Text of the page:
The prince had distinguished himself in several campaigns, where he had fought alongside the Turkish forces. He was wearing the Pasha’s military costume and for that, he is little appreciated in his country.
“It may seem a little barbaric to you”, Mr. Finzi told me, it is true that the Prince does not know how to write or read and does not speak any other language, except that he understands Italian. (138)
Dom Nikollë Bardhi, had been the chaplain of the forces of Mirdita, under the leadership of Biba Doda in Bulgaria, at the beginning of the war with the Russians, when he led 1200 men to help the Sultan. Unlike other Albanians, Mirditas never serve as mercenaries. Biba was present at the battle of Giurgevo and Silistria, where he remembered the heroic captain, Butler. For these services, he had received the “Mejidije” order, class III, which he showed us together with the Sultan’s firman, written in gilded letters, and he expressed his annoyance that he had not received an English medal in the war Crimea, when he knew others who had taken him. Bibi Doda was worshiped by the priest who called her; lord man (139)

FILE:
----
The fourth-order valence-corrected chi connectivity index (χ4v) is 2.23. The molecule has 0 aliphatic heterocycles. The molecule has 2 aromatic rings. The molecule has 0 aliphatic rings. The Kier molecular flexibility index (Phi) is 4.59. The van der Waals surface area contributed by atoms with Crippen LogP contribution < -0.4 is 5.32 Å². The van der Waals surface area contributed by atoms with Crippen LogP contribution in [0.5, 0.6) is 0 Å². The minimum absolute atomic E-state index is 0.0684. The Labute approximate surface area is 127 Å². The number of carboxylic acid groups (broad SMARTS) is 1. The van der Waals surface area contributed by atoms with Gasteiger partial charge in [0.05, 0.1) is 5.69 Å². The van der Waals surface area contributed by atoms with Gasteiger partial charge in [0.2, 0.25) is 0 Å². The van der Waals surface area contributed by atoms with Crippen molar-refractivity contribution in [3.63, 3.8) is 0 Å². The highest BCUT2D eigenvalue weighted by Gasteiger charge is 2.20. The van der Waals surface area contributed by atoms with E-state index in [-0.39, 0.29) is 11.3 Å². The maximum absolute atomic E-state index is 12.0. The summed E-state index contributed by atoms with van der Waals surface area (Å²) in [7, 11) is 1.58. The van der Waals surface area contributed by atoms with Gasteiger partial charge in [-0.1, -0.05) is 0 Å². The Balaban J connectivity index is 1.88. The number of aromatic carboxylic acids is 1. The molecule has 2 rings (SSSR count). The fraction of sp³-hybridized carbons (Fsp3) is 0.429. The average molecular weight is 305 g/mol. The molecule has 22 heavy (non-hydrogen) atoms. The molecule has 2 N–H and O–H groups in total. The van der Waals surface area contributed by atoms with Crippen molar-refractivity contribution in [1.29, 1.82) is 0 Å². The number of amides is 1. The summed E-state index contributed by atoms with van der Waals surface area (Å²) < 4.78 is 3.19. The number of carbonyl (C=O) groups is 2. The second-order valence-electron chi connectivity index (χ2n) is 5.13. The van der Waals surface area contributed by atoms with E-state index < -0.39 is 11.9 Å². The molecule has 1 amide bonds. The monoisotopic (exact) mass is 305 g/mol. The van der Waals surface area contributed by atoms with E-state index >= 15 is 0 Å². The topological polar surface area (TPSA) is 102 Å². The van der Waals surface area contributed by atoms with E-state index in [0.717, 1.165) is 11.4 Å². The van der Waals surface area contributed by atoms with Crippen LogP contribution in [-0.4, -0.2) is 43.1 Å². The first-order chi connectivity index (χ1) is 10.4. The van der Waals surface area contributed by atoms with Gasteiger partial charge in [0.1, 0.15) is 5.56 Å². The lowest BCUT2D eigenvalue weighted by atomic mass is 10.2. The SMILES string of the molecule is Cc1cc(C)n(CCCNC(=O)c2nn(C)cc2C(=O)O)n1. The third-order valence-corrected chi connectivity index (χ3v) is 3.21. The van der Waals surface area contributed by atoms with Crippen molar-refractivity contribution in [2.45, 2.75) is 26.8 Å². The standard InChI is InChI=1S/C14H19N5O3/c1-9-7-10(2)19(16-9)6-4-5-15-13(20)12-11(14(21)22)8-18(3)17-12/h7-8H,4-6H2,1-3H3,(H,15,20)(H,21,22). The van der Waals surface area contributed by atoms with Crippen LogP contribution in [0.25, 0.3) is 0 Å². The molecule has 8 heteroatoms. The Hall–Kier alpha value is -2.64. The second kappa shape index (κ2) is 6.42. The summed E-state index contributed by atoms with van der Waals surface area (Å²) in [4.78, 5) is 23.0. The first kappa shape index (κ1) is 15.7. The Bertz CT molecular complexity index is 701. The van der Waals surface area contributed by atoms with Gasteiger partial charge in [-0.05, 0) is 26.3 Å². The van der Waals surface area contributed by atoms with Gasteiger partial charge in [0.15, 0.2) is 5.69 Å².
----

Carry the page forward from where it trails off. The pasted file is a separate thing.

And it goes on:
Regarding the Prince’s Palaces in Orosh, Tozer states: “The palace, or residence of Orosh, was ideal for a mountain chief. The building itself and the people who lived in it took us away with thoughts to the wild times of the Middle Ages. The walls are made of stone, wide and with designated places for protection. The entire structure formed an irregular extension, at the end of which, the Prince and his family lived. In this part, we did not enter. For women, it was a separate part, like in a Turkish harem. The other part, on the first floor, had stables, while the stone stairs led to a large room, which occupies part of the upper floor. (140)